Do you measure by weight or volume?  What flour are you using?  It looks like you are well on your way.

ADY should have a relatively long lifespan.  How much of it are you using?
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Offline budgetpizza

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Re: and so it begins (tonight's pie w/ pic)
« Reply #4 on: October 25, 2011, 05:06:21 PM »
Using KABF by weight. If I remember correctly I've been using 1/4 teaspoon (this is the only ingredient I measure by volume).

Offline Jet_deck

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Re: and so it begins (tonight's pie w/ pic)
« Reply #5 on: October 25, 2011, 05:30:07 PM »
sounds good to me.
Her mind is Tiffany-twisted, she got the Mercedes bends

Offline budgetpizza

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Re: and so it begins (tonight's pie w/ pic)
« Reply #6 on: October 28, 2011, 04:37:11 PM »
Well my pies are slowly but surely improving, and today's was especially delicious  :chef:
I'd still like to improve though, and I'm curious if more NY style 'droop' is possible given that I'm using KABF and around 65% moisture. I'm enjoying the taste of the crust with sugar, so I think I'll keep that. Any suggestions?

http://i282.photobucket.com/albums/kk269/m0nk4y/10283.jpg

http://i282.photobucket.com/albums/kk269/m0nk4y/1028.jpg

Offline scott123

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Re: and so it begins (tonight's pie w/ pic)
« Reply #7 on: October 28, 2011, 05:02:50 PM »
Dave, congratulations on your progress.  Your pies are improving exponentially from a month ago.

From what I can tell, your last remaining hurdle is bake time.  Your rigid, non droopy crust is a result of long baking. You can decrease the thickness factor and increase the oil and get a little more flop to your slice, but it won't be the same kind of flop that you see with a faster baked authentic NY style slice.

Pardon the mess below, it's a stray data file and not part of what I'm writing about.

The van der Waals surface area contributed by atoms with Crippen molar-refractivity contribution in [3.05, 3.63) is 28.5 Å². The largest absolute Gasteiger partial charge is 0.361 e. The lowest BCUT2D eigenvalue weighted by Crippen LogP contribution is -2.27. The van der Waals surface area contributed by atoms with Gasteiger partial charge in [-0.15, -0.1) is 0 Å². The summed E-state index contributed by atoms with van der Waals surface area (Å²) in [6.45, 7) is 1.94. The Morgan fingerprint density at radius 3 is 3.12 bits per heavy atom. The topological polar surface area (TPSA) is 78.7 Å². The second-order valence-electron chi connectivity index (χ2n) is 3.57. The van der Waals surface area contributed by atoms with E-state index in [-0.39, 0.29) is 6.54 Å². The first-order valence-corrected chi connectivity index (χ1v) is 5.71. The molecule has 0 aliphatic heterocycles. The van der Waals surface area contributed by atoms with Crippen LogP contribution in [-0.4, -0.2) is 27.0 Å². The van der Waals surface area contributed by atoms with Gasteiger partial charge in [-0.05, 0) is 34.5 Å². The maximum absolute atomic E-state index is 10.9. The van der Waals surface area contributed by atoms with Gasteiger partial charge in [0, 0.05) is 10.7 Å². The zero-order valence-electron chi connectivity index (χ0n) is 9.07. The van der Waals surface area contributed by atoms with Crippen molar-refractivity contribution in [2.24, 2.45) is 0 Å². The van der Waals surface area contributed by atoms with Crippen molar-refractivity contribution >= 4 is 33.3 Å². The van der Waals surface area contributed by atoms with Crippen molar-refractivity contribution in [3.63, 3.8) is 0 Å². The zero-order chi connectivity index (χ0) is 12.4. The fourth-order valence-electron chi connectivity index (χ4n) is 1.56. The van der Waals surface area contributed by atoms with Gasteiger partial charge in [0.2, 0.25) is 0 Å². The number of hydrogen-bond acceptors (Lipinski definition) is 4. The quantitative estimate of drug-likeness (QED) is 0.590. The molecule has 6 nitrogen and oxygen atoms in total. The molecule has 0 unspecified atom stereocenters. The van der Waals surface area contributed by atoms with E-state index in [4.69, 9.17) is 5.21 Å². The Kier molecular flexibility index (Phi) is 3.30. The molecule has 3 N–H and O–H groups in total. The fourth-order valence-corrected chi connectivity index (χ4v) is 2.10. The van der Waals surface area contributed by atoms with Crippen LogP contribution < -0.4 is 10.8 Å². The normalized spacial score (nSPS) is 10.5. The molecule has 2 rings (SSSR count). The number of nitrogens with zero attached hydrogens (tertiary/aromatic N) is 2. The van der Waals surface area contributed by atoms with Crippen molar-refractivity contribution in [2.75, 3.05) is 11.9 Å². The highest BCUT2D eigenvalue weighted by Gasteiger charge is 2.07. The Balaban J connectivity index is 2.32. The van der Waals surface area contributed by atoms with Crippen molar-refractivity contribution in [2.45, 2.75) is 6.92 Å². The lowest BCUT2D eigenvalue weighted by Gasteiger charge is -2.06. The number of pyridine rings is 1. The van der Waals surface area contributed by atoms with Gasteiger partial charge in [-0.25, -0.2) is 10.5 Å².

Tell me a little bit about your oven setup. Is 500 it's peak temp? How high does the dial go? Are you measuring the temp of your pre-heated stone?  How thick is the stone? What are the dimensions of the oven shelf?

« Last Edit: October 28, 2011, 05:07:09 PM by scott123 »

Offline budgetpizza

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Re: and so it begins (tonight's pie w/ pic)
« Reply #8 on: October 28, 2011, 06:09:11 PM »
Thanks Scott.
I'm not sure exactly what made me do it, but i put in oil into this (today's second) dough so we'll see how it turns out.
The highest number is 500, but there's a little space between that and the broil function, so I turn it to that area- not sure if it's actually any higher than 500 though because I don't have an oven thermometer. I'm leaving the 7/8" 14x16" stone in for an hour before baking- I'm not exactly sure about the dimensions of the shelf, but there's maybe 3 inches to the right and left and maybe 4 to the front (putting the stone all the way to the back).

My bake times have been around 7 minutes, followed by 30 seconds to a minute right under the broiler.

Offline Davidt321

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Re: and so it begins (tonight's pie w/ pic)
« Reply #9 on: November 02, 2011, 09:43:48 PM »
Well my pies are slowly but surely improving, and today's was especially delicious  :chef:
I'd still like to improve though, and I'm curious if more NY style 'droop' is possible given that I'm using KABF and around 65% moisture. I'm enjoying the taste of the crust with sugar, so I think I'll keep that. Any suggestions?

http://i282.photobucket.com/albums/kk269/m0nk4y/10283.jpg

http://i282.photobucket.com/albums/kk269/m0nk4y/1028.jpg
Having lived on long island for a decade searching for mexican food along the way trying pizza everywhere from Montauke to Brooklyn,...Yours looks just perfect.Great pizza.


Offline budgetpizza

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Re: and so it begins (tonight's pie w/ pic)
« Reply #10 on: November 08, 2011, 12:35:00 AM »
Thanks David! That means a lot, really.

Well I think the progress is continuing with today's pie. 6.8oz KABF, 1 tablespoon sugar, 1/4 teaspoon ADY, 4.3oz water, balled and fermented at room temperature for ~3 hours, shaped and topped with puttanesca sauce, wegmans pizza-cheese mix, buffalo mozzarella, diced pepperoni and oregano, then fresh basil and parmesan cooked for 6 minutes with broiler turned on.

Got a gigantic bubble on one side of the pie, but otherwise this is probably my best pizza yet. I think next time I'm going to add a little more water- the dough didn't rise much at all in the three hours (more water would do this? or more yeast? what would the effects of varying these?) crust had good flavor and texture, just didn't rise a whole lot.